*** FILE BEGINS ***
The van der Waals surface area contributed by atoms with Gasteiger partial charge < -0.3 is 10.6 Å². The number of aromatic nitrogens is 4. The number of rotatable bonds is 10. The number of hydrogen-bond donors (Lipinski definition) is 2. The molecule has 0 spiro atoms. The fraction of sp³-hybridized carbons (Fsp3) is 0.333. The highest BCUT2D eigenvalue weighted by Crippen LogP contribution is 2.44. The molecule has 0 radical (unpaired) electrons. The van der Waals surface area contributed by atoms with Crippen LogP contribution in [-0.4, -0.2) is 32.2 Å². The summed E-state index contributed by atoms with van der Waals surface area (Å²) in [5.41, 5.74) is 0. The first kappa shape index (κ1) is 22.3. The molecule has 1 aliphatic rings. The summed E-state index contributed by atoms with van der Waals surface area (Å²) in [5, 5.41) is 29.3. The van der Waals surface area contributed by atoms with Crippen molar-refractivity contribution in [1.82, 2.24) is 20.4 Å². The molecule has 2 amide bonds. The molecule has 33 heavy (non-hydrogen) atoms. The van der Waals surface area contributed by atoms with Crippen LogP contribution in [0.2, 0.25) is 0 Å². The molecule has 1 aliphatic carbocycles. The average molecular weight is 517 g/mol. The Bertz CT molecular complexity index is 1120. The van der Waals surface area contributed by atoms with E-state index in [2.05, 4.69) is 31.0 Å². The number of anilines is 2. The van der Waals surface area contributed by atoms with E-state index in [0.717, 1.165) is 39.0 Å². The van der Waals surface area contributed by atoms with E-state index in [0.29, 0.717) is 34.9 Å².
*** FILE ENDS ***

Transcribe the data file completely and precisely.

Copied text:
The van der Waals surface area contributed by atoms with Gasteiger partial charge < -0.3 is 10.6 Å². The number of aromatic nitrogens is 4. The number of rotatable bonds is 10. The number of hydrogen-bond donors (Lipinski definition) is 2. The molecule has 0 spiro atoms. The fraction of sp³-hybridized carbons (Fsp3) is 0.333. The highest BCUT2D eigenvalue weighted by Crippen LogP contribution is 2.44. The molecule has 0 radical (unpaired) electrons. The van der Waals surface area contributed by atoms with Crippen LogP contribution in [-0.4, -0.2) is 32.2 Å². The summed E-state index contributed by atoms with van der Waals surface area (Å²) in [5.41, 5.74) is 0. The first kappa shape index (κ1) is 22.3. The molecule has 1 aliphatic rings. The summed E-state index contributed by atoms with van der Waals surface area (Å²) in [5, 5.41) is 29.3. The van der Waals surface area contributed by atoms with Crippen molar-refractivity contribution in [1.82, 2.24) is 20.4 Å². The molecule has 2 amide bonds. The molecule has 33 heavy (non-hydrogen) atoms. The van der Waals surface area contributed by atoms with Crippen LogP contribution in [0.2, 0.25) is 0 Å². The molecule has 1 aliphatic carbocycles. The average molecular weight is 517 g/mol. The Bertz CT molecular complexity index is 1120. The van der Waals surface area contributed by atoms with E-state index in [2.05, 4.69) is 31.0 Å². The number of anilines is 2. The van der Waals surface area contributed by atoms with E-state index in [0.717, 1.165) is 39.0 Å². The van der Waals surface area contributed by atoms with E-state index in [0.29, 0.717) is 34.9 Å².